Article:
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Barrick Gold chairman and founder Peter Munk has seen his fortunes fall as gold and copper prices plummet.


After all the writedowns, the deep cost-cutting and heart-stopping declines in stock prices, gold mining investors still wrestle with one question: Can it get worse?

That fear weighs heavily on Barrick Gold Corp. this week, with the world's largest gold miner reporting earnings Thursday. The company has already recorded $4.2-billion (U.S.) in writedowns since January and suffered a debt downgrade in April, but there are worries that more negative surprises are in store.

TD Securities Inc. analyst Greg Barnes has estimated Barrick could book impairment charges totalling as much as $10-billion in the second quarter.

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"Virtually everything that could go wrong has already gone wrong," said analyst George Topping at Stifel Nicolaus. And yet, "you've got to think most of their other assets will suffer writedowns when they apply current gold prices" to valuing them.

Both before and after the financial crisis, Barrick, led by strong-willed founder and chairman Peter Munk, pursued an ambitious growth strategy, developing assets in South America and expanding into copper production with its $7.3-billion acquisition of Equinox Minerals. The plans were predicated on elevated metals prices, but gold has since plummeted to $1,325 (U.S.) per ounce from its high of $1,900, and copper now trades for $3.05 per pound.

When Barrick bought Equinox, it hoped copper would stay above $4 per pound for the foreseeable future.

Earlier this year, the miner shocked the market by writing off $3.8-billion of the Equinox acquisition – more than half the total cost – and the bad news has kept rolling in since.

A month ago, Barrick took the extraordinary step of slashing capital spending by up to $1.8-billion (Canadian) at its Pascua Lama project in Chile and Argentina, while also warning investors the project's delays could result in an after-tax impairment charge of between $4.5-billion and $5.5-billion. The fear now is that this preliminary estimate will soar.

Stephen Walker at RBC Dominion Securities also expects up to $1-billion to be written off this quarter because current metal prices have made some projects, such as the Jabal Sayid copper mine in Saudi Arabai, much less profitable. On top of that, Barrick disclosed that week that its sale of its energy unit, Barrick Energy, for below book value, resulting in a $500-million impairment charge.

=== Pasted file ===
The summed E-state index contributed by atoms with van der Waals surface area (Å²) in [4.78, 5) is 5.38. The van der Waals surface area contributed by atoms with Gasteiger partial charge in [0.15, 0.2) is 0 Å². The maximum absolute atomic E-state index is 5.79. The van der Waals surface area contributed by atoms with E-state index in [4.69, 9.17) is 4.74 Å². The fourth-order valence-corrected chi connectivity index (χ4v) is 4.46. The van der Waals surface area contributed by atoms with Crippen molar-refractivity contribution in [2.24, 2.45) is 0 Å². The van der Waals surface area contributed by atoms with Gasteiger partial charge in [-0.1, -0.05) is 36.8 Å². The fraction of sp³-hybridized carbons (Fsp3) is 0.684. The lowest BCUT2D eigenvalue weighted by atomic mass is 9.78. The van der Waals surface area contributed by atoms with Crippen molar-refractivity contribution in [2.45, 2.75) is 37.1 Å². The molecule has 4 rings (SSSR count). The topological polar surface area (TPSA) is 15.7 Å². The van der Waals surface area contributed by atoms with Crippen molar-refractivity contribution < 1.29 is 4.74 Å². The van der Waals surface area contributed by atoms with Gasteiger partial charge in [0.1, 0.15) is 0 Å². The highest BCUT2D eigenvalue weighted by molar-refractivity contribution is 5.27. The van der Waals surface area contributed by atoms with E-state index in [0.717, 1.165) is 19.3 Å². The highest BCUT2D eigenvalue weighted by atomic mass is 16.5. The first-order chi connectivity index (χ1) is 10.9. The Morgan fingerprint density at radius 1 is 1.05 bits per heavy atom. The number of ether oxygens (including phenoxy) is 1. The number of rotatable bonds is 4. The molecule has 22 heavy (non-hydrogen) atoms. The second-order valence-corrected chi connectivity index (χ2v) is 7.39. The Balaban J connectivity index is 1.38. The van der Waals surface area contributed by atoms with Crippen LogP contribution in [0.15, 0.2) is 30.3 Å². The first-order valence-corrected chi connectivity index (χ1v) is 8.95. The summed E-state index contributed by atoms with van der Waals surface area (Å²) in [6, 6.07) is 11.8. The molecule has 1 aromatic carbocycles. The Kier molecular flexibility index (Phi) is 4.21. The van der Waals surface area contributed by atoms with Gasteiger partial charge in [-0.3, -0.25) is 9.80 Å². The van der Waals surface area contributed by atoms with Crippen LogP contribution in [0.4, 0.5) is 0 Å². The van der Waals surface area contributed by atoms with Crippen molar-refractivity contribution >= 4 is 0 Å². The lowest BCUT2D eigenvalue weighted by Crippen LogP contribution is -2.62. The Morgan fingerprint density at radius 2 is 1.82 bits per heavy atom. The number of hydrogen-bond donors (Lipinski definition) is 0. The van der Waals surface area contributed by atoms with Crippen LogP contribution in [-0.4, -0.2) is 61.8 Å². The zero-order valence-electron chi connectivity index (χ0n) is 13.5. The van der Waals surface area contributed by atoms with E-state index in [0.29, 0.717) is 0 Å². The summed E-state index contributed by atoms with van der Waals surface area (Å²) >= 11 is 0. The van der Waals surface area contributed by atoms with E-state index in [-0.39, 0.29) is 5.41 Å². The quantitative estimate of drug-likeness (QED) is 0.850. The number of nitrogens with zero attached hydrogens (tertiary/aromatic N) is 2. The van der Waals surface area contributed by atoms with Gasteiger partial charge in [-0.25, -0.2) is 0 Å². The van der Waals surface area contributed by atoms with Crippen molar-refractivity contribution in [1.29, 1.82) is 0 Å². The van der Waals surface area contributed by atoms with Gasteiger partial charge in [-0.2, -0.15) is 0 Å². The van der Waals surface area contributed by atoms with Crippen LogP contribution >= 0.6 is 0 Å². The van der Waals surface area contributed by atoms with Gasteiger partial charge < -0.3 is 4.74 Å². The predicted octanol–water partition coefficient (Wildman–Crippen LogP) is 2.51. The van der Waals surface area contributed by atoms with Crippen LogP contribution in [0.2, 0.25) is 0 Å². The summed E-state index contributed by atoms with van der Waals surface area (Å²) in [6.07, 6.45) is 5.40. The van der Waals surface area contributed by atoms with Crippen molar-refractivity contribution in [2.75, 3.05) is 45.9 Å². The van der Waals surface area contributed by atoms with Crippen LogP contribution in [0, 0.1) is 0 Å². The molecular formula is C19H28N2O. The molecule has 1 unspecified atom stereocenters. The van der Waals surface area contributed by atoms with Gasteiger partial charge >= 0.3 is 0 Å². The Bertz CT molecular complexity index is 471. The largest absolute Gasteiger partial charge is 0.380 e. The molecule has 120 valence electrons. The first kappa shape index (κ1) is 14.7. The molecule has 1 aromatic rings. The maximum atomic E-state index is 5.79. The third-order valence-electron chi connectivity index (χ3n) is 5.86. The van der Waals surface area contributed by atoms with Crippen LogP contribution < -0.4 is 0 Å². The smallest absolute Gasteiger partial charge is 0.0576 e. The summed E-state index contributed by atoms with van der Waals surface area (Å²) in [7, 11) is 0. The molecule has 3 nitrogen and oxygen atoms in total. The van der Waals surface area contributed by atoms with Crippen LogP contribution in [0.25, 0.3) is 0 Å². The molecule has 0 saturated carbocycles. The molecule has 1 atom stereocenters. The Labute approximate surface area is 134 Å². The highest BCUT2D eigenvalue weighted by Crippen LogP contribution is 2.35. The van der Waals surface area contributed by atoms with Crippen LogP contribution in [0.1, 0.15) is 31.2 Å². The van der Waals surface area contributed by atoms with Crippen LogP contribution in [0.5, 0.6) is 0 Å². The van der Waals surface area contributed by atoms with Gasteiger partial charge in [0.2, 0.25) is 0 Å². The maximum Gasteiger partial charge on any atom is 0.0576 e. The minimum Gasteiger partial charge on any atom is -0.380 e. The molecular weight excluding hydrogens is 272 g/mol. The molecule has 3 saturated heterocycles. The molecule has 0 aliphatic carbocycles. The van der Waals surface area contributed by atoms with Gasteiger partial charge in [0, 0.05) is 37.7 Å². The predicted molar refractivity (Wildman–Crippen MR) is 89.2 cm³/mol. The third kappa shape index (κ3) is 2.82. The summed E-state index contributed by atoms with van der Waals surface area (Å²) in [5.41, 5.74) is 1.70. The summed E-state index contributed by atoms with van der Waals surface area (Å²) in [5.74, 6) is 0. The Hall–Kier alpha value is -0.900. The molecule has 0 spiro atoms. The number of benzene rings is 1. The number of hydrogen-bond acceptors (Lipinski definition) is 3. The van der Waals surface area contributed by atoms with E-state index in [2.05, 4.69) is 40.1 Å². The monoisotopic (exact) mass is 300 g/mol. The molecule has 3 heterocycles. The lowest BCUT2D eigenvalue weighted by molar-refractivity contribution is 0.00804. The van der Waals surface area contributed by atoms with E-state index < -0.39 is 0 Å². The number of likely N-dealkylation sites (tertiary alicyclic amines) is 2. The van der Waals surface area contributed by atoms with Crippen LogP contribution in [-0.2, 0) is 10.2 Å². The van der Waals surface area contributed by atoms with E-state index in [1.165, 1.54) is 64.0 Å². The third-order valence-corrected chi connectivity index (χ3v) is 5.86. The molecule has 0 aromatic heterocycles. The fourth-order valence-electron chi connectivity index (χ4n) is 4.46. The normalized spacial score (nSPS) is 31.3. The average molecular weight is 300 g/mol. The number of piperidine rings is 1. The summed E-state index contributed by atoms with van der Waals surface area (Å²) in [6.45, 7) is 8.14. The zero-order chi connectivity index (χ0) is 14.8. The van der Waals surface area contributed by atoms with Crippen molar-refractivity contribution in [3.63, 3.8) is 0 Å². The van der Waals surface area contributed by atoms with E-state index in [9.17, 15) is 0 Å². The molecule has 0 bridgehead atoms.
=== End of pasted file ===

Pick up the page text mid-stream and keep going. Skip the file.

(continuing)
"We believe that there is a high probability of negative surprise in the quarter, primarily surrounding further asset writedowns, potential for guidance revisions, and high probability of a dividend cut," Mr. Walker noted.

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Across the industry, Barrick's peers have also suffered recent writedowns. Canadian gold miner Goldcorp just wrote off $2-billion attributed to its Penasquito mine in Mexico, and Australia's Newcrest Mining recently incurred a $6-billion (Australian) charge stemming from its troubled $9.7-billion acquisition of Lihir Gold Ltd. three years ago.

While writedowns are sometimes shrugged off as non-cash charges – meaning the miners simply erase future value but don't actually cough up cash – Barrick is in the spotlight because of what any writeoffs portend. By lowering its project values, the company is telling investors that it expects to receive less income from them over the life of the mines. That worries some observers because Barrick had more than $14-billion in long-term debt outstanding as of March 31, and lower cash flows makes it harder to repay this burden.

This debt load is one of the main reasons rating agency Standard & Poor's downgraded Barrick's debt to BBB from BBB-plus two months ago. The rating agency said another downgrade could come if Barrick's debt rises to three times its earnings before interest, taxes, depreciation and amortization, and as of late June, the multiple was 2.5 times, according to S&P.

Still, it is unclear just how much any writedowns will weigh on Barrick's stock price. At $17.72 per share, the stock is already at levels last seen, until very recently, in 1992.

Mr. Topping, for one, believes the gold price will have a much more dramatic effect on the company's valuation in the near future because it demonstrates just how capable the miner is of paying back its debt. "The main parameter is the gold price," he said.

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About the Author
Reporter and Streetwise columnist

Tim Kiladze is a business reporter with The Globe and Mail. Before crossing over to journalism, he worked in equity capital markets at National Bank Financial and in fixed-income sales and trading at RBC Dominion Securities. Tim graduated from Columbia University's Graduate School of Journalism and also earned a Bachelor in Commerce in finance from McGill University. More


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